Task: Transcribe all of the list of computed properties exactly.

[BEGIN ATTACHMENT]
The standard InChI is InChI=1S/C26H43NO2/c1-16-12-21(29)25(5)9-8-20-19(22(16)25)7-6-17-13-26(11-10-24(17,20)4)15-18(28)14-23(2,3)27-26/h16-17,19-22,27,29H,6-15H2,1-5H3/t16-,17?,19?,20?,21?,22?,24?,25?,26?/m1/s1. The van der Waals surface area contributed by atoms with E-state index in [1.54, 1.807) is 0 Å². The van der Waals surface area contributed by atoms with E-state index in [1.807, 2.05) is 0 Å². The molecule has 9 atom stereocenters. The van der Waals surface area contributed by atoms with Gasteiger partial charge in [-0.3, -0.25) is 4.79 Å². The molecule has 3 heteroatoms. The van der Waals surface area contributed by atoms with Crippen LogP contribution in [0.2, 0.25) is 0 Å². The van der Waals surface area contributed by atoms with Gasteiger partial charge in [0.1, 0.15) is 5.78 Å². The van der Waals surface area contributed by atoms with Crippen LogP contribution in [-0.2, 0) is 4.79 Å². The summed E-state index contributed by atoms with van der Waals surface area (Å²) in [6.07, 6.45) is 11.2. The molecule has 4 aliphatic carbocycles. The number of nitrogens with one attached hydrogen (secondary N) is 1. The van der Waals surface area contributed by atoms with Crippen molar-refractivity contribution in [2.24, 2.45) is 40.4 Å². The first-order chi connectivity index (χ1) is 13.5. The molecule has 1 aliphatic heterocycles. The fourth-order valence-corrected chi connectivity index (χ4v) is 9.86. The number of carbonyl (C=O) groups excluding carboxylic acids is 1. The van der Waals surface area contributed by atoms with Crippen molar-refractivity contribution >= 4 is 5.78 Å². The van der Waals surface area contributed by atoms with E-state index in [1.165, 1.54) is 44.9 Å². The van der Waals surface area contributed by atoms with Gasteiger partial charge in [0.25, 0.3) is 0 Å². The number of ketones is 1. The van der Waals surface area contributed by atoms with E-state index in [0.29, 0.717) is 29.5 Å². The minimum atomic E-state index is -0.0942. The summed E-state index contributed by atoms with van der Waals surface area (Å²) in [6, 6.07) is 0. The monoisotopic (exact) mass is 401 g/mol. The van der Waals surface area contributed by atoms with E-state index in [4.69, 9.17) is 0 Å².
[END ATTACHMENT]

The standard InChI is InChI=1S/C26H43NO2/c1-16-12-21(29)25(5)9-8-20-19(22(16)25)7-6-17-13-26(11-10-24(17,20)4)15-18(28)14-23(2,3)27-26/h16-17,19-22,27,29H,6-15H2,1-5H3/t16-,17?,19?,20?,21?,22?,24?,25?,26?/m1/s1. The van der Waals surface area contributed by atoms with E-state index in [1.54, 1.807) is 0 Å². The van der Waals surface area contributed by atoms with E-state index in [1.807, 2.05) is 0 Å². The molecule has 9 atom stereocenters. The van der Waals surface area contributed by atoms with Gasteiger partial charge in [-0.3, -0.25) is 4.79 Å². The molecule has 3 heteroatoms. The van der Waals surface area contributed by atoms with Crippen LogP contribution in [0.2, 0.25) is 0 Å². The van der Waals surface area contributed by atoms with Gasteiger partial charge in [0.1, 0.15) is 5.78 Å². The van der Waals surface area contributed by atoms with Crippen LogP contribution in [-0.2, 0) is 4.79 Å². The summed E-state index contributed by atoms with van der Waals surface area (Å²) in [6.07, 6.45) is 11.2. The molecule has 4 aliphatic carbocycles. The number of nitrogens with one attached hydrogen (secondary N) is 1. The van der Waals surface area contributed by atoms with Crippen molar-refractivity contribution in [2.24, 2.45) is 40.4 Å². The first-order chi connectivity index (χ1) is 13.5. The molecule has 1 aliphatic heterocycles. The fourth-order valence-corrected chi connectivity index (χ4v) is 9.86. The number of carbonyl (C=O) groups excluding carboxylic acids is 1. The van der Waals surface area contributed by atoms with Crippen molar-refractivity contribution >= 4 is 5.78 Å². The van der Waals surface area contributed by atoms with E-state index in [1.165, 1.54) is 44.9 Å². The van der Waals surface area contributed by atoms with Gasteiger partial charge in [0.25, 0.3) is 0 Å². The number of ketones is 1. The van der Waals surface area contributed by atoms with E-state index in [0.29, 0.717) is 29.5 Å². The minimum atomic E-state index is -0.0942. The summed E-state index contributed by atoms with van der Waals surface area (Å²) in [6, 6.07) is 0. The monoisotopic (exact) mass is 401 g/mol. The van der Waals surface area contributed by atoms with E-state index in [4.69, 9.17) is 0 Å².